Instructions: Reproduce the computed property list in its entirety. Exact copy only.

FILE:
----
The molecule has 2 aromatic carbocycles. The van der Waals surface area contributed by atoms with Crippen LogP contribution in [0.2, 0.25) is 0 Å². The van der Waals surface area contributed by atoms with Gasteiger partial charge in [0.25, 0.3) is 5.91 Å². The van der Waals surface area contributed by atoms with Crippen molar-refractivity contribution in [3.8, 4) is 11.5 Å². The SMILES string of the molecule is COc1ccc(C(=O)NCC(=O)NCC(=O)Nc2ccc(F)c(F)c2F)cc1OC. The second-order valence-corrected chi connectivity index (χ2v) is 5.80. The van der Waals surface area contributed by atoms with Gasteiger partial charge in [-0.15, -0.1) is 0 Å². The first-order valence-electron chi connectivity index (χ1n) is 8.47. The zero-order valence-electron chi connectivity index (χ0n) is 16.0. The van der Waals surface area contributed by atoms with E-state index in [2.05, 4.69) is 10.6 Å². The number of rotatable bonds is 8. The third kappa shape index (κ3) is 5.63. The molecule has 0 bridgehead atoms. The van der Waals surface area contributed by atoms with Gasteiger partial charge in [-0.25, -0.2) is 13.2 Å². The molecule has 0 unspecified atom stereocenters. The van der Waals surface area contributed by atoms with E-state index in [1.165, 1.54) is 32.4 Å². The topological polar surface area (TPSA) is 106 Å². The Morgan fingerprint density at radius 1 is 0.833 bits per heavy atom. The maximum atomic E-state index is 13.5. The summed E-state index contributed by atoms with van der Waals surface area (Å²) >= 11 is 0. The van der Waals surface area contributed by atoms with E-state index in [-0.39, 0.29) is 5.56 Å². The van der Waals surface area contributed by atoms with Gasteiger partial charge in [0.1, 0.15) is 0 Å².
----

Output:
The molecule has 2 aromatic carbocycles. The van der Waals surface area contributed by atoms with Crippen LogP contribution in [0.2, 0.25) is 0 Å². The van der Waals surface area contributed by atoms with Gasteiger partial charge in [0.25, 0.3) is 5.91 Å². The van der Waals surface area contributed by atoms with Crippen molar-refractivity contribution in [3.8, 4) is 11.5 Å². The SMILES string of the molecule is COc1ccc(C(=O)NCC(=O)NCC(=O)Nc2ccc(F)c(F)c2F)cc1OC. The second-order valence-corrected chi connectivity index (χ2v) is 5.80. The van der Waals surface area contributed by atoms with Gasteiger partial charge in [-0.15, -0.1) is 0 Å². The first-order valence-electron chi connectivity index (χ1n) is 8.47. The zero-order valence-electron chi connectivity index (χ0n) is 16.0. The van der Waals surface area contributed by atoms with E-state index in [2.05, 4.69) is 10.6 Å². The number of rotatable bonds is 8. The third kappa shape index (κ3) is 5.63. The molecule has 0 bridgehead atoms. The van der Waals surface area contributed by atoms with Gasteiger partial charge in [-0.25, -0.2) is 13.2 Å². The molecule has 0 unspecified atom stereocenters. The van der Waals surface area contributed by atoms with E-state index in [1.165, 1.54) is 32.4 Å². The topological polar surface area (TPSA) is 106 Å². The Morgan fingerprint density at radius 1 is 0.833 bits per heavy atom. The maximum atomic E-state index is 13.5. The summed E-state index contributed by atoms with van der Waals surface area (Å²) >= 11 is 0. The van der Waals surface area contributed by atoms with E-state index in [-0.39, 0.29) is 5.56 Å². The van der Waals surface area contributed by atoms with Gasteiger partial charge in [0.1, 0.15) is 0 Å².